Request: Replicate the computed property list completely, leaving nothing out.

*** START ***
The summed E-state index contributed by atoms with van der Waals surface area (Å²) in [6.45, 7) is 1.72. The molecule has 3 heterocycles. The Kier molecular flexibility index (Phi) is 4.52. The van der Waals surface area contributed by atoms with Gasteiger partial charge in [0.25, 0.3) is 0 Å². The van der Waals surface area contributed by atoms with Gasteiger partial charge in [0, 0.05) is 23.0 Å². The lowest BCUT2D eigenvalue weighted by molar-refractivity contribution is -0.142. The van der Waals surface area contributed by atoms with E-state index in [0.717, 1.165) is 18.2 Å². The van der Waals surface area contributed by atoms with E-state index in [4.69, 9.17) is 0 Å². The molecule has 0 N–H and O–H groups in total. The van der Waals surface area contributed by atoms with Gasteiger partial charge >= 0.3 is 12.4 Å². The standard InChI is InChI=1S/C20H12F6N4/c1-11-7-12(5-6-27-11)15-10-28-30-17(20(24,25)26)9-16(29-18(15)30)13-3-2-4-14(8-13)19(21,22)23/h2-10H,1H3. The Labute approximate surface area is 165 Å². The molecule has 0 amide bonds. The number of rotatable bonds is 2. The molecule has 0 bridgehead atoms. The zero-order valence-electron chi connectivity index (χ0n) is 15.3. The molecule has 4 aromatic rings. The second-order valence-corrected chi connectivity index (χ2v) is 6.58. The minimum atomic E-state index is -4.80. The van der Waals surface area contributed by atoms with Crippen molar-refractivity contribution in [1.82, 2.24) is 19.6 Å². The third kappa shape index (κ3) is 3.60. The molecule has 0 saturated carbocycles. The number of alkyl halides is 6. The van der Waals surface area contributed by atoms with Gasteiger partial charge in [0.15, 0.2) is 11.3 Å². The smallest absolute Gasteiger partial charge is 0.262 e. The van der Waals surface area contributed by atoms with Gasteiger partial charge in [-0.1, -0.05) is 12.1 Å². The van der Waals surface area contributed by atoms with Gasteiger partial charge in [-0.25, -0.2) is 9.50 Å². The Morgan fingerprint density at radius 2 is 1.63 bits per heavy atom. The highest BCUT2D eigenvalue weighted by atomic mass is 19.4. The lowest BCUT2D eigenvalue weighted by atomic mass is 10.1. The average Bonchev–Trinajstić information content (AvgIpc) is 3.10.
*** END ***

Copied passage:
The summed E-state index contributed by atoms with van der Waals surface area (Å²) in [6.45, 7) is 1.72. The molecule has 3 heterocycles. The Kier molecular flexibility index (Phi) is 4.52. The van der Waals surface area contributed by atoms with Gasteiger partial charge in [0.25, 0.3) is 0 Å². The van der Waals surface area contributed by atoms with Gasteiger partial charge in [0, 0.05) is 23.0 Å². The lowest BCUT2D eigenvalue weighted by molar-refractivity contribution is -0.142. The van der Waals surface area contributed by atoms with E-state index in [0.717, 1.165) is 18.2 Å². The van der Waals surface area contributed by atoms with E-state index in [4.69, 9.17) is 0 Å². The molecule has 0 N–H and O–H groups in total. The van der Waals surface area contributed by atoms with Gasteiger partial charge >= 0.3 is 12.4 Å². The standard InChI is InChI=1S/C20H12F6N4/c1-11-7-12(5-6-27-11)15-10-28-30-17(20(24,25)26)9-16(29-18(15)30)13-3-2-4-14(8-13)19(21,22)23/h2-10H,1H3. The Labute approximate surface area is 165 Å². The molecule has 0 amide bonds. The number of rotatable bonds is 2. The molecule has 0 bridgehead atoms. The zero-order valence-electron chi connectivity index (χ0n) is 15.3. The molecule has 4 aromatic rings. The second-order valence-corrected chi connectivity index (χ2v) is 6.58. The minimum atomic E-state index is -4.80. The van der Waals surface area contributed by atoms with Crippen molar-refractivity contribution in [1.82, 2.24) is 19.6 Å². The third kappa shape index (κ3) is 3.60. The molecule has 0 saturated carbocycles. The number of alkyl halides is 6. The van der Waals surface area contributed by atoms with Gasteiger partial charge in [0.15, 0.2) is 11.3 Å². The smallest absolute Gasteiger partial charge is 0.262 e. The van der Waals surface area contributed by atoms with Gasteiger partial charge in [-0.1, -0.05) is 12.1 Å². The van der Waals surface area contributed by atoms with Gasteiger partial charge in [-0.25, -0.2) is 9.50 Å². The Morgan fingerprint density at radius 2 is 1.63 bits per heavy atom. The highest BCUT2D eigenvalue weighted by atomic mass is 19.4. The lowest BCUT2D eigenvalue weighted by atomic mass is 10.1. The average Bonchev–Trinajstić information content (AvgIpc) is 3.10.